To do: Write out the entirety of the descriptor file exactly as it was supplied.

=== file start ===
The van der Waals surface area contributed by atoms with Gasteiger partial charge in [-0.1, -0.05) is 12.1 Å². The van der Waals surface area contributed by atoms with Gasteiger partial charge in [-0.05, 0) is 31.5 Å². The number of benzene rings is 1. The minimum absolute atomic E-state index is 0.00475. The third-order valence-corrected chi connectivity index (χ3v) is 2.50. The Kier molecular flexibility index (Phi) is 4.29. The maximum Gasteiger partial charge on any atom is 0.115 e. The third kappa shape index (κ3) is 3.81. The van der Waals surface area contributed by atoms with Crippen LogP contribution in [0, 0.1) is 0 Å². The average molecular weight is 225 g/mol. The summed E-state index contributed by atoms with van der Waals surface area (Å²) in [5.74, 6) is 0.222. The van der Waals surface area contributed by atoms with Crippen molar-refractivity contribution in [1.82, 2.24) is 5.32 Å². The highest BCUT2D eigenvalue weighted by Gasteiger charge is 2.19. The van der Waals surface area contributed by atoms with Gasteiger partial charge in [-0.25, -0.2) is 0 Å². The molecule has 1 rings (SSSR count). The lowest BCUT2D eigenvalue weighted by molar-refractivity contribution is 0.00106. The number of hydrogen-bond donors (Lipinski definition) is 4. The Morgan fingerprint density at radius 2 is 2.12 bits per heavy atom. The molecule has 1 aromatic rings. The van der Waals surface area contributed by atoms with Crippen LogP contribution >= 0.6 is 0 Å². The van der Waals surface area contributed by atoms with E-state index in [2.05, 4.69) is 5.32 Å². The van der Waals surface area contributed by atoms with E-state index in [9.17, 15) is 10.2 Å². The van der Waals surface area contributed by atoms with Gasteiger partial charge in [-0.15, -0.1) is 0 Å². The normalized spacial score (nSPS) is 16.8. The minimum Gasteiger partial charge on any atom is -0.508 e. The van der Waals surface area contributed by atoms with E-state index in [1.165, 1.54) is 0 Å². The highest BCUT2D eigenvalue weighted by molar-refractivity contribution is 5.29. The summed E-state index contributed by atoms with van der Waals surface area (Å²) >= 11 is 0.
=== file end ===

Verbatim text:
The van der Waals surface area contributed by atoms with Gasteiger partial charge in [-0.1, -0.05) is 12.1 Å². The van der Waals surface area contributed by atoms with Gasteiger partial charge in [-0.05, 0) is 31.5 Å². The number of benzene rings is 1. The minimum absolute atomic E-state index is 0.00475. The third-order valence-corrected chi connectivity index (χ3v) is 2.50. The Kier molecular flexibility index (Phi) is 4.29. The maximum Gasteiger partial charge on any atom is 0.115 e. The third kappa shape index (κ3) is 3.81. The van der Waals surface area contributed by atoms with Crippen LogP contribution in [0, 0.1) is 0 Å². The average molecular weight is 225 g/mol. The summed E-state index contributed by atoms with van der Waals surface area (Å²) in [5.74, 6) is 0.222. The van der Waals surface area contributed by atoms with Crippen molar-refractivity contribution in [1.82, 2.24) is 5.32 Å². The highest BCUT2D eigenvalue weighted by Gasteiger charge is 2.19. The van der Waals surface area contributed by atoms with Gasteiger partial charge in [-0.25, -0.2) is 0 Å². The molecule has 1 rings (SSSR count). The lowest BCUT2D eigenvalue weighted by molar-refractivity contribution is 0.00106. The number of hydrogen-bond donors (Lipinski definition) is 4. The Morgan fingerprint density at radius 2 is 2.12 bits per heavy atom. The molecule has 1 aromatic rings. The van der Waals surface area contributed by atoms with Crippen LogP contribution >= 0.6 is 0 Å². The van der Waals surface area contributed by atoms with E-state index in [2.05, 4.69) is 5.32 Å². The van der Waals surface area contributed by atoms with E-state index in [9.17, 15) is 10.2 Å². The van der Waals surface area contributed by atoms with Gasteiger partial charge in [-0.15, -0.1) is 0 Å². The normalized spacial score (nSPS) is 16.8. The minimum Gasteiger partial charge on any atom is -0.508 e. The van der Waals surface area contributed by atoms with E-state index in [1.165, 1.54) is 0 Å². The highest BCUT2D eigenvalue weighted by molar-refractivity contribution is 5.29. The summed E-state index contributed by atoms with van der Waals surface area (Å²) >= 11 is 0.